Anatomical and radiological approach to pterygoid implants: a cross-sectional study of 202 cone beam computed tomography examinations

Abstract

The aim of this study was to define the three-dimensional angulation of the pterygomaxillary corridor in which pterygoid implants should ideally be placed. A secondary objective was to study the bone density in the tuberosity area and pterygoid plate. Two hundred and two cone beam computed tomography files of atrophic posterior maxillae were evaluated. Implant placement was guided by the individual anatomy of each patient. The mean implant angulation was 74.19 ± 3.13° in the anteroposterior axis and 81.09 ± 2.65° in the buccopalatal axis, relative to the Frankfort plane. Density in the tuberosity area ranged from 285.8 to 329.1 DV units and density in the pterygoid plate area from 602.9 to 661.2 DV units, with a 95% confidence interval. The density in the pterygoid area was 139.2% greater than in the tuberosity zone. Implant placement should be guided by the individual anatomy of each patient. Statistically significant differences were found between the tuberosity and pterygoid plate in terms of bone density. Based on the results of this study, an implant of at least 15 mm long should be used in order to take advantage of the quantity and quality of the bone in this region.

The posterior atrophic maxilla is one the most common clinical scenarios where implant placement can be challenging. The joint action of pneumatization of the maxillary sinus, resorption of the alveolar bone crest, and the low density of the posterior maxilla can worsen this atrophy.

Several techniques have been described for the placement of implants in the posterior atrophic maxilla. Short implants and sinus lift procedures are most commonly used. An alternative procedure is to place an implant in the pterygoid area; however the recognition of anatomical and radiological landmarks and safety limits is essential with this procedure.

Tulasne and Tessier were the first to describe the technique for implant placement in the pterygoid plate avoiding grafting procedures. The healing period was shortened and no biomaterials were used. The pterygoid implant goes through the maxillary tuberosity and pyramidal process of the palatine bone, and then engages the pterygoid process of the sphenoid bone. Thus, three bones are involved in this technique, but only one anatomical area. Damage to the palatine artery due to malpositioning of the pterygoid implant represents a major danger. For this reason, this implant technique is not a routine procedure for every dentist.

The placement of pterygoid implants allows improved tissue management, using the remaining pristine bone. Placing the implants in high density bone (type I/II) rather than the low density bone in the posterior maxilla (types III/IV), increases the chance of success.

Each surgeon has to decide where to place the implant and how to place it safely. However, there are some suggested guidelines to help the clinician with the placement of this type of implant in the correct three-dimensional position. Several authors have proposed the insertion of the implant at an inclination of 45° relative to the Frankfort plane, however others suggest a 70° angulation. In light of such discrepancies it was thought useful to define the ideal corridor that these implants should follow in order to maximize anchorage and achieve an optimal emergence profile. Furthermore, the difference in density between the tuberosity and pterygoid area requires analysis, as this may have an impact on biomechanical stability.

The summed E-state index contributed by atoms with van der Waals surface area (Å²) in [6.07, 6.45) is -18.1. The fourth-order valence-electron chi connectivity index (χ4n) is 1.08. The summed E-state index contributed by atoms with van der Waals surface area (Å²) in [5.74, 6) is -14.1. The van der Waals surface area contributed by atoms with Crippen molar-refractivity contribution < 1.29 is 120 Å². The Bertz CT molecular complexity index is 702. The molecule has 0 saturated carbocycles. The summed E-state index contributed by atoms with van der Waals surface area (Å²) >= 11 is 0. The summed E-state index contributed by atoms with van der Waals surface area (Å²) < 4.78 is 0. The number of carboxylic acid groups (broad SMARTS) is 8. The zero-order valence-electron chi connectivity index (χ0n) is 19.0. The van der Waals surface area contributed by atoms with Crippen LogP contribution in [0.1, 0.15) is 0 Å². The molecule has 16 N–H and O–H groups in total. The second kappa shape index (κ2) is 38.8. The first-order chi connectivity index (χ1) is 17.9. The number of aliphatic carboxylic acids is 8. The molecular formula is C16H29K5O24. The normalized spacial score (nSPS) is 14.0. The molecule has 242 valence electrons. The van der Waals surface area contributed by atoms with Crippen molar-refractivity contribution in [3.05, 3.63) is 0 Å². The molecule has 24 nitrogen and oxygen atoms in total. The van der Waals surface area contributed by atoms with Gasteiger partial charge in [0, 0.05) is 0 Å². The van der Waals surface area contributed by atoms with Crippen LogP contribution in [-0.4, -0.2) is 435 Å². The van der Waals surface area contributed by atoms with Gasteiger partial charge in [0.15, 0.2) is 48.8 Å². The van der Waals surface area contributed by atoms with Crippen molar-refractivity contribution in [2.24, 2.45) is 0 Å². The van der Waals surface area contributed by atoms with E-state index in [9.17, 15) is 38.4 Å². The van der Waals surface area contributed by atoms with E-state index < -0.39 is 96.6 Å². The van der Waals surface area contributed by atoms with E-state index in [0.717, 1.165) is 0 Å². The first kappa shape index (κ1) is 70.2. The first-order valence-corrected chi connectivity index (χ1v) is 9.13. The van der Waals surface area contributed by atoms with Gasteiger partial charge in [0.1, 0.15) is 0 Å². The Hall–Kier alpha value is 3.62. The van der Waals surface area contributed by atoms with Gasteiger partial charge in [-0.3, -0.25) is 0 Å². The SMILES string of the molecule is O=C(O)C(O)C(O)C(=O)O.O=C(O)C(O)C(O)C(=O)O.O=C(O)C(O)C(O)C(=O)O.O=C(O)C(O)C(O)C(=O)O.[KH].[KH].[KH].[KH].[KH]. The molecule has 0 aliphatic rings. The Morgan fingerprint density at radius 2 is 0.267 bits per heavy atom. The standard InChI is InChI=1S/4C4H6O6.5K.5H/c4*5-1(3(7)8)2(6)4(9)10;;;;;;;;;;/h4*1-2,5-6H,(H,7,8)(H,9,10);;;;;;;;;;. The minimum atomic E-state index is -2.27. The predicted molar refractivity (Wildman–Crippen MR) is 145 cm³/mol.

The objectives of this study were to determine the ideal position of the pterygoid implant and dimensions of the pterygomaxillary area, and also to define bone density in the pterygomaxillary region and compare it to the density in the tuberosity area.

Materials and methods

Study protocol

The cone beam computed tomography (CBCT) examinations of 202 consecutive patients in need of rehabilitation of a posterior atrophic maxilla were obtained from the dental school of the study university. These examinations had been performed between January 2008 and February 2014. The local ethics committee approved access to the files; each file retrieved was assigned a number in order to maintain patient confidentiality.

Sample selection

In terms of ethnicity, all of the CBCT scans were from Caucasian patients. Only the cases of adult patients with an atrophic posterior maxillary area were considered. The inclusion criteria were upper molar edentulism and a residual bony ridge of less than 8 mm between the alveolar crest and the sinus floor. The following were exclusion criteria: images that were unclear or incomplete, the presence of a maxillary molar, and more than 8 mm of distance between the alveolar crest and the sinus floor. It was required that all of the implants were 100% covered by bone, as seen three-dimensionally. In the case of bimaxillary atrophy, only one side of the maxilla was measured; the side was selected randomly.